address. See id. Morgan Guarantee Trust Company ("Morgan"), a leasee of
floors 2 through 11 in plaintiffs' office building, hired ATC and Safeway
to conduct asbestos-related abatement and monitoring work on the floors
leased by Morgan. See id. ¶ 4. Defendants began renovations and
related demolition without thoroughly inspecting the area for the
presence of asbestos. See id. ¶ 13. Safeway, with the knowledge of
ATC, attempted to create containment barriers by taping polyethylene
sheeting directly to the asbestos fireproofing material. See id. ¶
15. Subsequently, when the tape pulled away from the asbestos material,
with it dry asbestos material away from the beams and deck.
See id. As a result, asbestos was released into the air outside of the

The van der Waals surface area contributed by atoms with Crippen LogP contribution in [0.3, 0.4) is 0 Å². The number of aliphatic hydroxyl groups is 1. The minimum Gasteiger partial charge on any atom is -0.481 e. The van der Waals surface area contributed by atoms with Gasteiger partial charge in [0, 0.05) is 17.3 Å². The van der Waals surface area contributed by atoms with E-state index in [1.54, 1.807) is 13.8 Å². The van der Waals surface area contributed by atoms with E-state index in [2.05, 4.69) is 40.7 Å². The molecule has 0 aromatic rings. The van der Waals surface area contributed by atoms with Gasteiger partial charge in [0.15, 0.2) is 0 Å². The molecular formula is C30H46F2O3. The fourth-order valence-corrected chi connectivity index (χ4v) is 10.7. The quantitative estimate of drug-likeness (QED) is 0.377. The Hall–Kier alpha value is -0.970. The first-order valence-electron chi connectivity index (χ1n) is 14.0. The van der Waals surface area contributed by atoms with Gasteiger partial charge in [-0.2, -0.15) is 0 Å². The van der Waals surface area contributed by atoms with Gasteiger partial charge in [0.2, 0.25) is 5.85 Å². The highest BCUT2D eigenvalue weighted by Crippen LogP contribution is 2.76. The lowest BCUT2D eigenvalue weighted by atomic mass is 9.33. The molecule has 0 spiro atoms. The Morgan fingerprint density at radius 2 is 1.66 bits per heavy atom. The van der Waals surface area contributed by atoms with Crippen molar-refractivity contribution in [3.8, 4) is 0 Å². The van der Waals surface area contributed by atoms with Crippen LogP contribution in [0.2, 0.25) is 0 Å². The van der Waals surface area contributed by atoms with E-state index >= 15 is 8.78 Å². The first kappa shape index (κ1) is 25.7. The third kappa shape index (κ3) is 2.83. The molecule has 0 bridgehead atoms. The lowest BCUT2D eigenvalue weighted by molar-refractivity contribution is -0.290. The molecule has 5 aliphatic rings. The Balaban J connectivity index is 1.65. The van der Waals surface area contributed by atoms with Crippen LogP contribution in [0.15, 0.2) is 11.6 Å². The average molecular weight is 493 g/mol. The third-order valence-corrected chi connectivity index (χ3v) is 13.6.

containment area. See id. The last act by ATC that allegedly
contributed to violations of the Clean Air Act as well as state and local
laws took place on January 5, 1999. See id. In addition, plaintiffs
allege that defendants engaged in continuous and systematic efforts to
hide their violations. See id. ¶¶ 17-25.
On July 26, 1999 (the "Petition Date"), ATC filed a voluntary petition
in the United States Bankruptcy Court for the Southern District of New
York, seeking relief under Chapter 11 of the United States Bankruptcy
Code. See ATC Memo. in Support at 2. By order dated July 30, 1999, the
date of September 17, 1999 was fixed as the deadline for filing all
claims against ATC. See id. By order dated March 31, 2000 (the
"Confirmation Order"), the Bankruptcy Court confirmed ATC's Fourth
Amended Joint Consolidated Plan of Reorganization (the "Plan"). See id.
The effective date of the Plan was April 27, 2000. See id.
The Confirmation Order and the Plan enjoin the commencement or